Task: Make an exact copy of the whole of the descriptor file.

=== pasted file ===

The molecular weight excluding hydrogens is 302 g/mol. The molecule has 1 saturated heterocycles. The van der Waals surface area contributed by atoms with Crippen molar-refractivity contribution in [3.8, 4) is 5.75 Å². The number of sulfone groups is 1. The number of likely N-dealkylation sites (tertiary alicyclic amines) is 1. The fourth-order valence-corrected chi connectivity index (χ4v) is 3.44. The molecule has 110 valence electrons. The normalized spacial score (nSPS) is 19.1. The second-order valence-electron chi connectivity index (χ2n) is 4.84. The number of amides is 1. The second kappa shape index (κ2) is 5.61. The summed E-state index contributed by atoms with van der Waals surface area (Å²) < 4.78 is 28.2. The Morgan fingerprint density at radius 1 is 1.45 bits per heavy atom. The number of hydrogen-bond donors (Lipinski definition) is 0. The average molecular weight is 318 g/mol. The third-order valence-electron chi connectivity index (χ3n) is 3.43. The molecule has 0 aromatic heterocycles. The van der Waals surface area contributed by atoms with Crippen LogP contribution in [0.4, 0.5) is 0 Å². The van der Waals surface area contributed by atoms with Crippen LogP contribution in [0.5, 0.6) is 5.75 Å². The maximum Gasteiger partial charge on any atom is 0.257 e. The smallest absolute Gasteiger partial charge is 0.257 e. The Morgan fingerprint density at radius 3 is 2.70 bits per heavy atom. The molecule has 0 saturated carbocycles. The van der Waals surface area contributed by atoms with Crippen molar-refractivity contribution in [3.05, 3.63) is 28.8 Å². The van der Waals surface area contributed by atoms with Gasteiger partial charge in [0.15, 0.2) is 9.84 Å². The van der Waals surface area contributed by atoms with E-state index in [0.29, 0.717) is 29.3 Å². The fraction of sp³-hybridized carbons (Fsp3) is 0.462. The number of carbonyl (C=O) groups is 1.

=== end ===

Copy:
The molecular weight excluding hydrogens is 302 g/mol. The molecule has 1 saturated heterocycles. The van der Waals surface area contributed by atoms with Crippen molar-refractivity contribution in [3.8, 4) is 5.75 Å². The number of sulfone groups is 1. The number of likely N-dealkylation sites (tertiary alicyclic amines) is 1. The fourth-order valence-corrected chi connectivity index (χ4v) is 3.44. The molecule has 110 valence electrons. The normalized spacial score (nSPS) is 19.1. The second-order valence-electron chi connectivity index (χ2n) is 4.84. The number of amides is 1. The second kappa shape index (κ2) is 5.61. The summed E-state index contributed by atoms with van der Waals surface area (Å²) < 4.78 is 28.2. The Morgan fingerprint density at radius 1 is 1.45 bits per heavy atom. The number of hydrogen-bond donors (Lipinski definition) is 0. The average molecular weight is 318 g/mol. The third-order valence-electron chi connectivity index (χ3n) is 3.43. The molecule has 0 aromatic heterocycles. The van der Waals surface area contributed by atoms with Crippen LogP contribution in [0.4, 0.5) is 0 Å². The van der Waals surface area contributed by atoms with Crippen LogP contribution in [0.5, 0.6) is 5.75 Å². The maximum Gasteiger partial charge on any atom is 0.257 e. The smallest absolute Gasteiger partial charge is 0.257 e. The Morgan fingerprint density at radius 3 is 2.70 bits per heavy atom. The molecule has 0 saturated carbocycles. The van der Waals surface area contributed by atoms with Crippen molar-refractivity contribution in [3.05, 3.63) is 28.8 Å². The van der Waals surface area contributed by atoms with Gasteiger partial charge in [0.15, 0.2) is 9.84 Å². The van der Waals surface area contributed by atoms with E-state index in [0.29, 0.717) is 29.3 Å². The fraction of sp³-hybridized carbons (Fsp3) is 0.462. The number of carbonyl (C=O) groups is 1.